Case Study — Christi Wann
Dr. Christi Wann
UC Foundation Associate Professor of Finance
University of Tennessee at Chattanooga, Chattanooga, Tennessee
Finance professor Dr. Christi Wann noticed some astounding results after her first semester teaching Dave Ramsey’s 12-chapter Foundations in Personal Finance. By the end of the semester, her class of 42 students had collectively saved more than $30,000! She was blown away. Not only were her students getting it, but they were also protecting themselves against minor money emergencies that might otherwise derail them from their college degrees. That’s a win for the school and a win for the students.
Ramsey Solutions (RS): How did you implement the program?
Dr. Christi Wann (CW): I began teaching Personal Finance as an elective for business majors in the spring of 2014. I loved using the Foundations videos in class, and the students really liked them as well because they were so engaging. After watching the videos, we would go through the discussion questions and classroom activities, and I would share my own personal experiences with each of the topics.
By the summer of 2014, we offered Foundations as an online course called Show Me the Money. This class counted as a general lower-level elective for all majors. We opened enrollment for freshman through seniors. Since the class was only six weeks long, I gave them a daily one-hour schedule to follow so they could get everything done within the shorter timeframe. I also used the online test bank to make quizzes for every chapter, and they got credit for watching the videos—which I could track using Moodle.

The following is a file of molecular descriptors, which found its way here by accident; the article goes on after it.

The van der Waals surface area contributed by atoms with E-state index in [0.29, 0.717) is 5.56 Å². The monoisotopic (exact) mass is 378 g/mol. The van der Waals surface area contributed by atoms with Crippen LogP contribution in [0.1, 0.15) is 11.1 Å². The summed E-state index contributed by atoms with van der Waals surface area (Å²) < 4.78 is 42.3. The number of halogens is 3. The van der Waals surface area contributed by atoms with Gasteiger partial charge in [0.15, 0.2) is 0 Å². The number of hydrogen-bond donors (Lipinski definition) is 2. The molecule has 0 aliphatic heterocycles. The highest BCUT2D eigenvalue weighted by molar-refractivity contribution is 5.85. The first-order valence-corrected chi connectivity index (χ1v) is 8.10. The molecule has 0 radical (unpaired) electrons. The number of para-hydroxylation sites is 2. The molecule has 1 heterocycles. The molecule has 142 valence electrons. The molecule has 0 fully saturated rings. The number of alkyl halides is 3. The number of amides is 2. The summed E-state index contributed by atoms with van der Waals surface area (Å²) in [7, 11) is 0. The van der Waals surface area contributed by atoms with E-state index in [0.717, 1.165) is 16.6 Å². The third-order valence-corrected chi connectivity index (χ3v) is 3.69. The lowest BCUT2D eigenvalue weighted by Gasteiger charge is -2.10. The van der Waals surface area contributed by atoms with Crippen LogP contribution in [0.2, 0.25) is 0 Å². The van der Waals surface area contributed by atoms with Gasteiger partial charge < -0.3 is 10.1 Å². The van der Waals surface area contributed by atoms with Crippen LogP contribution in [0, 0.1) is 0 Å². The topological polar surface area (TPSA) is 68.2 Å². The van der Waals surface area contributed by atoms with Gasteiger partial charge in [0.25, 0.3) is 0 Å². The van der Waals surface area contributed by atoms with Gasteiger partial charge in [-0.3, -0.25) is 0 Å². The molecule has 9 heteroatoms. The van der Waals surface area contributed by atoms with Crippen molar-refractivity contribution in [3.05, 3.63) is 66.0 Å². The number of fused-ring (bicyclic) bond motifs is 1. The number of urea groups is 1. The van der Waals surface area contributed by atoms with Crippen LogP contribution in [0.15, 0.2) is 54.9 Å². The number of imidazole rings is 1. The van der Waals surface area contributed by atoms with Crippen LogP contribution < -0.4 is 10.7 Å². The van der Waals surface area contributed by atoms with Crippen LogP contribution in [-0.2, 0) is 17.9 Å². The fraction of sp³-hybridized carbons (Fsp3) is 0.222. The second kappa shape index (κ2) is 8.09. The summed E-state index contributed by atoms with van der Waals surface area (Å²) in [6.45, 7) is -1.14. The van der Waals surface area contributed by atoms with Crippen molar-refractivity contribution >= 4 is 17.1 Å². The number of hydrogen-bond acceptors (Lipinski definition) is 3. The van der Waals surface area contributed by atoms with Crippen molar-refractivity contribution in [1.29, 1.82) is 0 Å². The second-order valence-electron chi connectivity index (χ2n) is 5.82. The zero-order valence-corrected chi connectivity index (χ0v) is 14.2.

RS: How is Foundations impacting your students?
CW: My spring 2014 class saved a collective $30,198 in their emergency funds. That’s impressive because at the beginning of the semester, only 7% of the class had a monthly budget and only 31% had an emergency fund. By the end of the semester, 52% had a monthly budget and 79% had an emergency fund!
After we watched the Foundations lesson about emergency funds, I would ask them each week, “Have you saved your $500? Where are you in that?” Then, at the end of the semester I wanted to find out how much they had saved. When they said more than $30,000, I was blown away.
The students who didn’t have an emergency fund to begin with saved an average of $500. Those that already had an emergency fund ended up saving closer to $1,500 on average.
RS: Why did you choose Foundations, specifically?
CW: Foundations is so practical. Students are not going to forget what they learn in this class. This is stuff they can use right now. And it helps as they set themselves up to be successful.
Many students drop out of school for financial reasons. But if they take this class and start becoming responsible with their money and have their emergency fund, then minor emergencies like a car breaking down or a medical event won’t knock them out of school. This way, they can continue their degrees and graduate with success.
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